Photo: Some of the church's young people joined in on blessing a prayer shawl before it was delivered..
After many decades of decline, Payson Park Church, UCC of Belmont, had to make a hard decision in 2015. The congregation brought in the CrossRoads / New Beginnings program, and actively consulted with Associate Conference Minister Wendy Vander Hart to help answer the question about the church’s future. Would the congregation now close, merge with another congregation, or rededicate themselves to a new mission and bring in another settled minister? Out of a time of discernment during a two year interim, the congregation decided to call a new pastor, and the Rev. Eric Wefald arrived at the end of 2016.
“Payson Park leaders actively engaged the process of looking into their neighborhood and discerning a new ‘Why’ for their ministry,” said Vander Hart. “This work also greatly informed their search process for new pastoral leadership.”
Over the past two years, in 2017 and 2018, Payson Park Church has now welcomed fifteen new adult members, most of them young adults, which is a big number for a small congregation. By the January 2019 Annual Meeting, the congregation was celebrating an historical turn around. Reversing a more than ten year downward trend, funds pledged for 2019 increased over the previous year (by 5%). Plus for the second year in a row, the number of faith pledges towards the budget also increased, this year jumping up by 16%. The number of pledges for 2019 now surpasses the number of pledges in 2006. Payson Park recently had to add another Sunday School class to accommodate the increasing numbers of children in church. Even the adult choir is blossoming and growing in numbers. Christmas Eve in 2018 was the highest attended Christmas Eve service in over eight years.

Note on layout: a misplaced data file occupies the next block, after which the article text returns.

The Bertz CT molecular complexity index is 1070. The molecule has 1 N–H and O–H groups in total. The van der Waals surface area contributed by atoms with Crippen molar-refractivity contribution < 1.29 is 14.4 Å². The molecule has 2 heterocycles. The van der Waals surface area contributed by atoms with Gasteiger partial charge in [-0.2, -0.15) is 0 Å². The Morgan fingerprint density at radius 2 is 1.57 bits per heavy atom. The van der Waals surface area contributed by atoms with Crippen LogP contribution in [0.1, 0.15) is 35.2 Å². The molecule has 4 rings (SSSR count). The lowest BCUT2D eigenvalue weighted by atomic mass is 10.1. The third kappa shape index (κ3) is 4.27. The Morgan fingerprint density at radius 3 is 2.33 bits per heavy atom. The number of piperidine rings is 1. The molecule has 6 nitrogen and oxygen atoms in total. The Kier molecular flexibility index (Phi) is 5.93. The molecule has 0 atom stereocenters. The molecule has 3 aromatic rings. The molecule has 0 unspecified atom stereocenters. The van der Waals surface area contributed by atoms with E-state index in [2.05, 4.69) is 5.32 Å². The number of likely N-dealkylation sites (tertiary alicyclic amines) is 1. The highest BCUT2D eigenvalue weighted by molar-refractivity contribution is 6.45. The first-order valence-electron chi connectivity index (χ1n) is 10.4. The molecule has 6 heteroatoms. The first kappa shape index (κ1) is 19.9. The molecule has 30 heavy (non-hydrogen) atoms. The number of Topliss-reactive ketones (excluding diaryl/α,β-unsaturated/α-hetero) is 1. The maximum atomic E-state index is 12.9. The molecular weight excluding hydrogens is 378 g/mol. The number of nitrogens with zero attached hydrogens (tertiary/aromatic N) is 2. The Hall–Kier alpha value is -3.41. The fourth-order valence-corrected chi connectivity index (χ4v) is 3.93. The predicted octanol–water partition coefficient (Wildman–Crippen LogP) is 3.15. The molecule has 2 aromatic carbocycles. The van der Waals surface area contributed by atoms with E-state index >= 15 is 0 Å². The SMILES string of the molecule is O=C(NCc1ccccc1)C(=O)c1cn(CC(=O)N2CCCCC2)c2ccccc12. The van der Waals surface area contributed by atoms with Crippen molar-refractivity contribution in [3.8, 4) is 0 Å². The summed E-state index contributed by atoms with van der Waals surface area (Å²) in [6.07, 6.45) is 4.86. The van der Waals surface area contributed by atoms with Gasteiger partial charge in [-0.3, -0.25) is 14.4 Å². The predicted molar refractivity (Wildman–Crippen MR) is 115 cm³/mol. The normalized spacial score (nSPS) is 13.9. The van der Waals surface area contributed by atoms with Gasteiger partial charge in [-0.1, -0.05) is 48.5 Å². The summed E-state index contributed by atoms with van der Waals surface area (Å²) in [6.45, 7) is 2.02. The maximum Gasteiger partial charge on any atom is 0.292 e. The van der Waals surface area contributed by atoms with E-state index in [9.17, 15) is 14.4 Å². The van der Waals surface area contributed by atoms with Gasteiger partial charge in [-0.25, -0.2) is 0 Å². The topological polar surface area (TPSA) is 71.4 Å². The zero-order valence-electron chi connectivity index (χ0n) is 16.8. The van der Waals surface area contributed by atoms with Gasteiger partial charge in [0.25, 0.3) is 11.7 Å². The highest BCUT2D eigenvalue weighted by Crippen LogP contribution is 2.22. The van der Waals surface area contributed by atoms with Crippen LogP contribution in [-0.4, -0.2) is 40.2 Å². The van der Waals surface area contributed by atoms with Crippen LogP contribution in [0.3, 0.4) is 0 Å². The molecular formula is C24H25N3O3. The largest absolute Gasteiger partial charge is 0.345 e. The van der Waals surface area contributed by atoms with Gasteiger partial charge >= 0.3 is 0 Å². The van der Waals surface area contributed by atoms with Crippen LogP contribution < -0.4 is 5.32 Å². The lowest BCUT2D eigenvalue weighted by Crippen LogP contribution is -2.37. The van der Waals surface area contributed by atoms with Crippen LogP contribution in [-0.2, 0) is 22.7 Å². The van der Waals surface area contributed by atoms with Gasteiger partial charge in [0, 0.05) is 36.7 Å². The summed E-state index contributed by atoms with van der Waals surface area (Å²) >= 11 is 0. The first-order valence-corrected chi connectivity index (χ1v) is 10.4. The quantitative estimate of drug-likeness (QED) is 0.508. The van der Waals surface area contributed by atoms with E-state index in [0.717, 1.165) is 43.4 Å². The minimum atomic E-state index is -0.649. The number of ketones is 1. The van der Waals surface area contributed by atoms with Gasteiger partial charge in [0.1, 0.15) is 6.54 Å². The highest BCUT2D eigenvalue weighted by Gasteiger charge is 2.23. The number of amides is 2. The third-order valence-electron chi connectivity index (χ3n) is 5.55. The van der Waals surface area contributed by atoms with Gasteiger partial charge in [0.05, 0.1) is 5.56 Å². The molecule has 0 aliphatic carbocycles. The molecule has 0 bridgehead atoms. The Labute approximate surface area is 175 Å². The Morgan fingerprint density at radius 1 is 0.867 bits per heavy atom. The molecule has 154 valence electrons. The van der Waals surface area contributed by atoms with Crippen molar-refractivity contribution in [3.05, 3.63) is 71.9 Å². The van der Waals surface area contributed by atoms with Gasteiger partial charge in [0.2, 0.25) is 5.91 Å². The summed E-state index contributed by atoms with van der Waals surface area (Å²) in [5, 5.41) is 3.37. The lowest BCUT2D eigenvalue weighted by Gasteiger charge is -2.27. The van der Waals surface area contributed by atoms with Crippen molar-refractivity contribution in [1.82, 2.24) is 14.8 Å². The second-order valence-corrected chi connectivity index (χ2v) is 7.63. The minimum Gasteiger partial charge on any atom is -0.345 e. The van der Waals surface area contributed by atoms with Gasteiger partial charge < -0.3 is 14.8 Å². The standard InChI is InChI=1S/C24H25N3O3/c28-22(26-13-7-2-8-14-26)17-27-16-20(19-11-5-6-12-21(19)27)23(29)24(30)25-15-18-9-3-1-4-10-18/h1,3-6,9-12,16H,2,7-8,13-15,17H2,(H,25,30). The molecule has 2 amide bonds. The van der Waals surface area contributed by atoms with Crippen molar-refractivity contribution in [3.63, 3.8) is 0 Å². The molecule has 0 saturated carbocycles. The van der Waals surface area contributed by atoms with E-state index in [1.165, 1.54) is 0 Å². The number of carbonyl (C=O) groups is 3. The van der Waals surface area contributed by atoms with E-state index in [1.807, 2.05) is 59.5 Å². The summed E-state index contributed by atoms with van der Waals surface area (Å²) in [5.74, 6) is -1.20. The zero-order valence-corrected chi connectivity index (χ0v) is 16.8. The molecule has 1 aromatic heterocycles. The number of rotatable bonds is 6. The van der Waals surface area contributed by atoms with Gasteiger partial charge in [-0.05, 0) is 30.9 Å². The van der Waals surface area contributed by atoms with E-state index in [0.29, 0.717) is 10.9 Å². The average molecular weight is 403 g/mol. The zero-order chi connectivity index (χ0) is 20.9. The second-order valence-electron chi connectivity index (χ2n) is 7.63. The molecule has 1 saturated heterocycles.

The new pastor, Rev. Eric Wefald, believes this good news in large part comes out of a new focus adopted by the Church Council. Everyone on Council read the book, For a New Generation, by Lee Kircher, (positively reviewed in the magazine The Christian Century), and discussed it at a one day Council retreat.
South Church UCC in Andover generously let Payson Park use their space on a Saturday for this retreat. “I believe Paul’s words to be true,” said Rev. Dana Allen Walsh, Senior Pastor of South Church. “’The body has many members.’ We are all one in the body of Christ and I’m grateful for the moments we can celebrate, encourage, and support our interconnectedness.”
During the retreat day, the Council reflected on their mission, discussed Kircher’s book, shared meals, and prayed together. At every Council monthly meeting since the retreat, they now ask the question, "What can we do to reach the next generation?" (The next generation is defined as the median age of the surrounding community, and younger, which according to online demographics, is 41 years old and younger around Payson Park.)
“We are coming to a consensus that we can no longer wait for the next generation to suddenly love the church of the past and come to our doors,” said Wefald. “Instead we need to reexamine all parts of our congregation, so that what we do reaches and embraces the next generation. And many of our changes are coming out of this new focus, such as hiring Rebecca Bowler as our new Youth & Community Outreach Minister.”
Another change is having younger faces, “the next generation,” including children and youth, actually lead the worship service. The church is becoming intentional in making children feel more essential in the church. In addition to learning the stories of faith in Sunday school and leading worship, children and youth sing in the youth choirs, serve as greeters and acolytes, and more. Teens are leading the way in mission and outreach, whether cleaning up the Charles River, or walking with the homeless through CityReach.